The great map flap
A fan of geography though not beauty pageants, I was unaware until I read Steve Duin's "Unable to find empathy on the map" in yesterday's Oregonian, that Caitlin Upton flubbed the question part of the Miss Teen USA competition. Then, this morning, I saw that my friend Michael had posted on "This Map Stuff has Hardly Gone Far Enough" both the video of Caitlin's flubbed answer and a great YouTube excerpt from The West Wing on the Peters Projection Map (something I definitely want to know more about - espec1ally in light of the obvious point that the Mercator maps do in fact distort relative size of countries and relative centrality (favoring Europe of course). However, not everyone agrees with the Peters Projection. See this discussion on "About.com". That also links to further discussion of Mercator, and the key point that of course no flat square representation of a globe can be accurate. Matt T. Rosenberg recommends alternatives:
Non-rectangular maps have been around for a long time. The National Geographic Society adopted the Van der Grinten projection in 1922. The Van der Grinten encloses the world in a circle. In 1988, they switched to the Robinson projection, on which the high latitudes are less distorted in size (but more so in shape). In 1998, the Society began using the Winkel Tripel projection, which provides a slightly better balance between size and shape than the Robinson projection.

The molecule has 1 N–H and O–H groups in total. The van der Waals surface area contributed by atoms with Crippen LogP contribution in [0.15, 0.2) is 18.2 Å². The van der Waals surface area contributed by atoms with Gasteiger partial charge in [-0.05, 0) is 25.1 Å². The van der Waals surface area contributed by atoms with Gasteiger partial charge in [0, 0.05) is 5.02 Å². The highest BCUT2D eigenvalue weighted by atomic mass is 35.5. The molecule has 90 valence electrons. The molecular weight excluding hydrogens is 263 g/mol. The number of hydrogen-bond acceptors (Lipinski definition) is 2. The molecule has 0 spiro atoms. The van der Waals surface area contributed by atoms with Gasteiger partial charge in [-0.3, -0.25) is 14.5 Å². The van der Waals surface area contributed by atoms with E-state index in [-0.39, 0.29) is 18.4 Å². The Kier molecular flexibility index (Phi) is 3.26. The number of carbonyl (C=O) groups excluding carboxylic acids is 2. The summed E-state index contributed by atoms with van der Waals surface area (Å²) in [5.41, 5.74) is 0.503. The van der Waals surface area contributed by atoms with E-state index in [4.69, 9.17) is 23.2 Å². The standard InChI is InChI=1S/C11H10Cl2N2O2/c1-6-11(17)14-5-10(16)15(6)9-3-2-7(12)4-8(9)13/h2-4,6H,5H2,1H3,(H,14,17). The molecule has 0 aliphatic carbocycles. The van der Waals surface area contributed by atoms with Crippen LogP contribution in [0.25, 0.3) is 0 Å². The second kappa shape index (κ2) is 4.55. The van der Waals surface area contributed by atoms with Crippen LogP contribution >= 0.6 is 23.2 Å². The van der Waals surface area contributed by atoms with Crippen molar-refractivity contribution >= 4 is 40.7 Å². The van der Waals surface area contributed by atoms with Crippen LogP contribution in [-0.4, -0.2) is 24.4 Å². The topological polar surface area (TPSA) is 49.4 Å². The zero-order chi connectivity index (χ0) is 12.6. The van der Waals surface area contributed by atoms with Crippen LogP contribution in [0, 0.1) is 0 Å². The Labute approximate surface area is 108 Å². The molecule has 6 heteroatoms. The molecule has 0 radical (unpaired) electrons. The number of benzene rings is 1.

Compromise projections like the Robinson or Winkle Tripel present the world in a more globe-like look and are strongly encouraged by geographers. These are the types of projections you'll see on maps of continents or of the world today.But what ever happened to the map that looks like a pealed orange? Apparently that is called "Sinusoidal." Read about it here.
Last Christmas on the bargain book table, I found and bought Island of the Lost Maps, a true story of "cartographic crime." Sadly I haven't read it yet - but now I am inspired to do that.
Credits: Map on top left from Carlos Furuti http://www.progonos.com/furuti/MapProj/Normal/ProjInt/projInt.html
Map at top right = Mollweide (Sanson Flamsteed flattened map) from Colorado State
Labels: Maps; Power; Literacy